Ignore the dead babies, or else.


Homebirth midwives abhor being held accountable for letting babies die preventable deaths. When they’ve exhausted their typical gambits: the “baby would have died anyway” gambit, the “some babies just die” gambit, and the “mother is responsible for the baby’s death” gambit, they move on to what they consider the ultimate threat.

That would be the “ignore the dead babies, or other babies will die” gambit.

It’s what Mark Twiggs, lawyer for the indefensible Lisa Barrett, is employing in a last desperate attempt to sway the coroner’s court as well as the court of public opinion.

According to today’s piece on an Australian TV channel:

Greater regulation of home births would force women determined to avoid a hospital birth to go “underground”, increasing the risks for mother and child, an inquest has heard…

In final submissions on Friday, counsel for Ms Barrett, Mark Twiggs said mothers who chose to have a home birth should not be considered uneducated or naive.

He said such women had considered the risks and were determined to avoid delivering in hospital.

“They have studied and made a choice, and they should always have that free choice,” he said.

Mr Twiggs said more regulation surrounding home births would take away that choice.

“They need help, but heavy regulation is going to push these people underground,” he said.

In other words, Twiggs warns that if the Coroner’s Court doesn’t let Lisa Barrett get away with murder, other midwives might refuse to participate in future avoidable homebirth deaths and then what would happen? Homebirth advocates might resort to homebirths without a midwife and OTHER BABIES COULD DIE!!! Simply put, if the Coroner’s Court doesn’t allow Lisa Barrett to kill babies, mothers might do it themselves.

This threat (for it is a blatant threat) is absurd on a variety of levels. First, it is a false empirical claim; indeed, it is really two empirical claims, neither one of which is proven.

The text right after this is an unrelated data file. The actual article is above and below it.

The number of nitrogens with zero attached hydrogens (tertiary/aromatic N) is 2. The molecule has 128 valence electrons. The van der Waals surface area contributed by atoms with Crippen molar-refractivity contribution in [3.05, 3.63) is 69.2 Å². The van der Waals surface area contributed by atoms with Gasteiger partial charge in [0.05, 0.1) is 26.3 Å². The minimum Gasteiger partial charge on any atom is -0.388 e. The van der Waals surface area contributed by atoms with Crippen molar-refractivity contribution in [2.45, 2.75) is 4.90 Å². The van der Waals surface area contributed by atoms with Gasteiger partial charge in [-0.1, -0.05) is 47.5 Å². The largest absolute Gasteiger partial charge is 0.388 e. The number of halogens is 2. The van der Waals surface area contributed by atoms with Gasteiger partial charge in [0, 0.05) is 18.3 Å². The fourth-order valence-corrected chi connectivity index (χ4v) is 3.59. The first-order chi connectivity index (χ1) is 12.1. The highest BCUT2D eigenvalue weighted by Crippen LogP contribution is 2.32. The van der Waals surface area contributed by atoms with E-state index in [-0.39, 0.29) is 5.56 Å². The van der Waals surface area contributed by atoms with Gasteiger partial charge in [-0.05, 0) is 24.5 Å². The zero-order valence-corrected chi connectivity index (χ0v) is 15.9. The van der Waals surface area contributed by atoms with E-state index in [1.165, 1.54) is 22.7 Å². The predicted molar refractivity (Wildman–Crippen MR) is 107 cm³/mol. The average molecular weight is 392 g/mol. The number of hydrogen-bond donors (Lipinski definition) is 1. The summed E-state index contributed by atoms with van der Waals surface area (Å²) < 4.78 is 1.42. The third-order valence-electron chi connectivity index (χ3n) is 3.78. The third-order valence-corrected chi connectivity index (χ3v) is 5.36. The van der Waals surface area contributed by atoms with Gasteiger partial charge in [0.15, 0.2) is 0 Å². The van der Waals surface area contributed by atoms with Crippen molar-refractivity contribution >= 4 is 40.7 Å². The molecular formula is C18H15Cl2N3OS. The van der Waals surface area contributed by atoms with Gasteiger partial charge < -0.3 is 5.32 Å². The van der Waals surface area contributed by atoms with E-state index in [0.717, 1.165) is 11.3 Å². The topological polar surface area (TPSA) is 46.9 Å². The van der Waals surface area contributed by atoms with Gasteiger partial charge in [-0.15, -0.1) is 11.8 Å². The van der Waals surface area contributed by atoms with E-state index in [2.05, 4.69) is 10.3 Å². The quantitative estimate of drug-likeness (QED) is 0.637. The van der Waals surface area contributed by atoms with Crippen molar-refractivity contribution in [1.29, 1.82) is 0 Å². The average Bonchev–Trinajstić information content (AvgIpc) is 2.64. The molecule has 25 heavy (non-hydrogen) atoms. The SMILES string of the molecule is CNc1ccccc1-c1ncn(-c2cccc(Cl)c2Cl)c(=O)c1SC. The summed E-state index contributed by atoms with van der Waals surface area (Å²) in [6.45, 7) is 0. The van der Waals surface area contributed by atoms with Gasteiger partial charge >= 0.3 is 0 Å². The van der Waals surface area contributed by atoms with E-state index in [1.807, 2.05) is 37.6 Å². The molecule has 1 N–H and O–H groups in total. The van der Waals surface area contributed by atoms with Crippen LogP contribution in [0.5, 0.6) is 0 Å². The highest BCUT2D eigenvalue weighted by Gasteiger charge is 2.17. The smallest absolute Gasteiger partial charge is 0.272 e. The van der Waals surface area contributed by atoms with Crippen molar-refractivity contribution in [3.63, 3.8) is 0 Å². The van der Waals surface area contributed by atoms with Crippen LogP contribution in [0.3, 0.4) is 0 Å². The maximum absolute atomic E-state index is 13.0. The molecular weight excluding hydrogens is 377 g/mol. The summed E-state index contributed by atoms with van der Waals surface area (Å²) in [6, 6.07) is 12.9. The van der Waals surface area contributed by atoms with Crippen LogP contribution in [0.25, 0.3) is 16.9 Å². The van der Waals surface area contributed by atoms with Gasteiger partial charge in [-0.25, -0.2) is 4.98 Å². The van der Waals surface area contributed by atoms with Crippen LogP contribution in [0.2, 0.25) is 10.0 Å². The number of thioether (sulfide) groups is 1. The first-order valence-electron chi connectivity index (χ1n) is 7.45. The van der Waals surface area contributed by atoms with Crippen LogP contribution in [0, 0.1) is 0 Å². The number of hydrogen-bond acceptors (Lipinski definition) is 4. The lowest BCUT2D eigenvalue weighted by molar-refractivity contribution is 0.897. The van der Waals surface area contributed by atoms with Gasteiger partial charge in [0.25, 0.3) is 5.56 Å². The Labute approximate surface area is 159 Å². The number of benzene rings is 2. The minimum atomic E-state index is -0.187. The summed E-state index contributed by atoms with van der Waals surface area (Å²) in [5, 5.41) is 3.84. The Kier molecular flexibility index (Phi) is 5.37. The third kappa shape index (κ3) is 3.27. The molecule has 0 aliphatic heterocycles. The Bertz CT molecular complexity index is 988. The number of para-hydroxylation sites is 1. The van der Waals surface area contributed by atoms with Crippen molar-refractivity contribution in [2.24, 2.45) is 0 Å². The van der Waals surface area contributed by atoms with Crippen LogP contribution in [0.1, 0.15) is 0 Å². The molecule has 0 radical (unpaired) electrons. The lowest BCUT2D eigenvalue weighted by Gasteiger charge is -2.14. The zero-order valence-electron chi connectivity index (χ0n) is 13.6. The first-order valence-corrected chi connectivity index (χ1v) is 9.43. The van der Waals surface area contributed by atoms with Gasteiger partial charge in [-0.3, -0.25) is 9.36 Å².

The first empirical claim is that punishing homebirth midwives for preventable neonatal deaths will have no deterrent effect because those same women would had homebirths anyway and their babies would have died anyway. That could be true, but there’s no evidence that it is true. Moreover, it conveniently ignores the enabling role played by the midwife herself. When a midwife like Lisa Barrett ensures the mother that homebirth in her situation is safe, she encourages that homebirth. It is equally if not more likely that a homebirth midwife, by telling a mother that the risk of the baby’s death is so great that she won’t get involved, will lead the mother to conclude that hospital birth is the safest option for her baby.

The second empirical claim is implied: homebirth midwives are preventing more deaths than they cause. Sure these babies died at Lisa Barrett’s hands, but she must have saved some babies who would have died otherwise. In other words, yes, homebirth midwives kill babies, but they save even more babies. There’s no evidence that is true, either. Where’s the data that shows that neonatal deaths at homebirth have dropped since allowing midwives to attend homebirth? There isn’t any and there isn’t likely to be any. That’s because babies die at home for lack of emergency C-section facilities and for lack of expert neonatal resuscitation. Parents cannot provide these, but homebirth midwives can’t provide them, either. Homebirth midwives could theoretically be saving lives, but there’s certainly no evidence that they do, and certainly no evidence that they save more lives than they lose.

Leaving aside the fact that it is based on unproven claims and assumptions, the threat is remarkably cold blooded. It’s essentially a hostage claim: yes, we killed these babies, but you shouldn’t punish us because if we’re not allowed to let hostages die, then less professional hostage takers (parents) will take over and even more hostages will die.

Twiggs is accurately representing Barrett in this threat. She expresses no remorse for the preventable deaths of these babies. She refuses to take any responsibility for these deaths. Indeed, by all appearances, she doesn’t especially care that they are dead. But she knows that the judges care. So she threatens that if she is not allowed to get off for letting these babies die, even more babies will die. But this is not a seminar in utilitarian theory. We don’t accept the death a few babies just to prevent the entirely theoretical deaths of a few more.

Tate Spencer-Koch and Jahli Jean Hobbs died utterly senseless, totally preventable deaths because Lisa Barrett didn’t know what she was doing and didn’t care, either. She is responsible for those deaths and she should be held accountable for those deaths. No less an authority than the Australian Supreme Court deemed that Barrett could not avoid being investigated by insisting that the babies were dead when they were actually alive.

The coroner’s inquest that Barrett feared has demonstrated that she, in her hubris and ignorance, is responsible for those deaths. The Coroner’s Court should hold Barret accountable for these deaths and should not be swayed by her last, desperate gambit, the claim she should be allowed to let babies die or else mothers will do it themselves.